7. Remove the syringe from the adaptor (Figure 5B).
8. Put the end of the syringe into your mouth and push the plunger slowly back in to take the medicine (Figure 6).
9. Wash the syringe with water and let it dry before you use it again.
10. Close the bottle with the plastic screw cap - leave the syringe adaptor in the bottle.

The table below will help you measuring the exact dose prescribed by your doctor:

Each 0.25 ml = 5 mg Each 0.5 ml = 10 mg

Measured Amount (ml) : 1ml Amount of topiramate (mg) 20mg

Measured Amount (ml) : 1.25ml Amount of topiramate (mg) 25mg

Measured Amount (ml) : 2ml Amount of topiramate (mg) 40mg

Measured Amount (ml) : 2.5ml Amount of topiramate (mg) 50mg

Measured Amount (ml) : 3ml Amount of topiramate (mg) 60mg

Measured Amount (ml) : 3.75ml Amount of topiramate (mg) 75mg

Measured Amount (ml) : 4ml Amount of topiramate (mg) 80mg

Measured Amount (ml) : 5ml Amount of topiramate (mg) 100mg

If you take more topiramate than you should

  • See a doctor right away. Take the medicine pack with you.
  • You may feel sleepy, tired or less alert, lack coordination, have difficulty speaking or concentrating, have double or blurred vision, feel dizzy due to low blood pressure, feel depressed or agitated, have abdominal pain or seizures (fits).

Overdose can happen if you are taking other medicines together with topiramate.

If you forget to take topiramate

  • If you forget to take a dose, take it as soon as you remember it. However, if it almost time to take the next dose, skip the missed dose and continue as usual. If you miss two or more doses, contact your doctor.
  • Do not take a double dose (two doses at the same time) to make up for a forgotten dose.

If you stop taking topiramate

  • Do not stop taking this medicine unless told to do so by your doctor. Your symptoms may return. If your doctor decides to stop this medication, your dose may be decreased gradually over a few days.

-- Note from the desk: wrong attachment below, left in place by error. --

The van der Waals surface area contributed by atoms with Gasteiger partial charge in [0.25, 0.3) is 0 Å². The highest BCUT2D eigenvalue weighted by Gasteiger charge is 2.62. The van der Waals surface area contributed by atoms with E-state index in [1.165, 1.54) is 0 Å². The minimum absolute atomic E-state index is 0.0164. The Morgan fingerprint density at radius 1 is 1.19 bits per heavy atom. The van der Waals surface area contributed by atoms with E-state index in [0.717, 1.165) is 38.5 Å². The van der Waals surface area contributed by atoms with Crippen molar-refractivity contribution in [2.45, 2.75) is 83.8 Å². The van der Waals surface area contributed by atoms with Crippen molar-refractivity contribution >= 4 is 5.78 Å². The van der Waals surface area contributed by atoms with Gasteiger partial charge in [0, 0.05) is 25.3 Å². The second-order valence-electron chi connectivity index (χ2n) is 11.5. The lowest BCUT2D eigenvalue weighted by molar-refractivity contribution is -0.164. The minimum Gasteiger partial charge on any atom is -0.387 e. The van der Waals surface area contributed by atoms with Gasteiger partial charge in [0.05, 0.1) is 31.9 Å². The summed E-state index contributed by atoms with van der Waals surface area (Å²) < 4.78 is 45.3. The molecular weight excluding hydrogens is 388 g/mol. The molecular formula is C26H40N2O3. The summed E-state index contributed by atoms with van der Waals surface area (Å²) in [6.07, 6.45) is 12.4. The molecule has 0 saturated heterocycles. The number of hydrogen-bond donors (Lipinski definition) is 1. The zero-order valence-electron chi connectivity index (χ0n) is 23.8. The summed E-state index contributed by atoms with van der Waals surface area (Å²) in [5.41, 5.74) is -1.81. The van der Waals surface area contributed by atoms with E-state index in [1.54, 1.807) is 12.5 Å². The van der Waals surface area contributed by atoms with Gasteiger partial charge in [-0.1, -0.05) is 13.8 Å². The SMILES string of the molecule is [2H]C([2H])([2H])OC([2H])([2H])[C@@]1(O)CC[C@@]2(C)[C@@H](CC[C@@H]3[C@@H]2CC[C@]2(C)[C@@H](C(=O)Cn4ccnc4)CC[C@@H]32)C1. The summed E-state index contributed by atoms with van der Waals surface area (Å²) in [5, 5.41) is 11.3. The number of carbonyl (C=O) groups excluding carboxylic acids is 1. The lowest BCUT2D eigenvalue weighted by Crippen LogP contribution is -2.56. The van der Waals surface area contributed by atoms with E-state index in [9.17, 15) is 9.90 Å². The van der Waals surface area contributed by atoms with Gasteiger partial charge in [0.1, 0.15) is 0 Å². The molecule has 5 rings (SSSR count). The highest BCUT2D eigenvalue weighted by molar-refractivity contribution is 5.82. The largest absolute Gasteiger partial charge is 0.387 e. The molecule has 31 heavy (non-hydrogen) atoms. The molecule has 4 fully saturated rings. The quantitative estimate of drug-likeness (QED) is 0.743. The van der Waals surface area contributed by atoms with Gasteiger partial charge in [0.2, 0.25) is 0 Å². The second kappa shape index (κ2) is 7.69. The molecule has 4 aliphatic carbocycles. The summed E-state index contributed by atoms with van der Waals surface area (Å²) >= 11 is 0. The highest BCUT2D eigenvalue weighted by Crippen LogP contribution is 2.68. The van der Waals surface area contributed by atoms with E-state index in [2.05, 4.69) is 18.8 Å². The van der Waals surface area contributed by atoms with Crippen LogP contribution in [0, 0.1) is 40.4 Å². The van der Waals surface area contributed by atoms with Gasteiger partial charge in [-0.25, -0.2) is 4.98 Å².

If you have any further questions on the use of this medicine, ask your doctor or pharmacist.

4. Possible side effects

Like all medicines, this medicine can cause side effects, although not everybody gets them.

Tell your doctor, or seek medical attention immediately if you have the following side effects:

Very common (may affect more than 1 in 10 people):

  • depression (new or worse).

Common (may affect up to 1 in 10 people):

  • seizures (fits)
  • anxiety, irritability, changes in mood, confusion, disorientation
  • problems with concentration, slowness of thinking, loss of memory, problems with memory (new onset, sudden change or increased severity)
  • kidney stone, frequent or painful urination.

Uncommon side effects (may affect up to 1 in 100 people):

  • increased acid level in the blood (may cause troubled breathing including shortness of breath, loss of appetite, nausea, vomiting, excessive tiredness and fast or uneven heart beats)
  • decreased or loss of sweating (particularly in young children who are exposed to high temperatures)
  • having thoughts of serious self-harm, trying to cause serious self-harm
  • loss of part of the field of vision.

Rare (may affect up to 1 in 1,000 people):

  • glaucoma – blockage of fluid in eye causing increased pressure in the eye, pain, or decreased vision
  • difficulty thinking, remembering information, or solving problems, being less alert or aware, feeling very sleepy with low energy – these symptoms may be a sign of a high level of ammonia in the blood (hyperammonemia), which can lead to a change in brain function (hyperammonemic encephalopathy).

Other side effects include the following, if they get serious, please tell your doctor or pharmacist:

Very common (may affect more than 1 in 10 people)

  • stuffy, runny nose or sore throat
  • tingling, pain and/or numbness of various body parts
  • sleepiness, tiredness
  • dizziness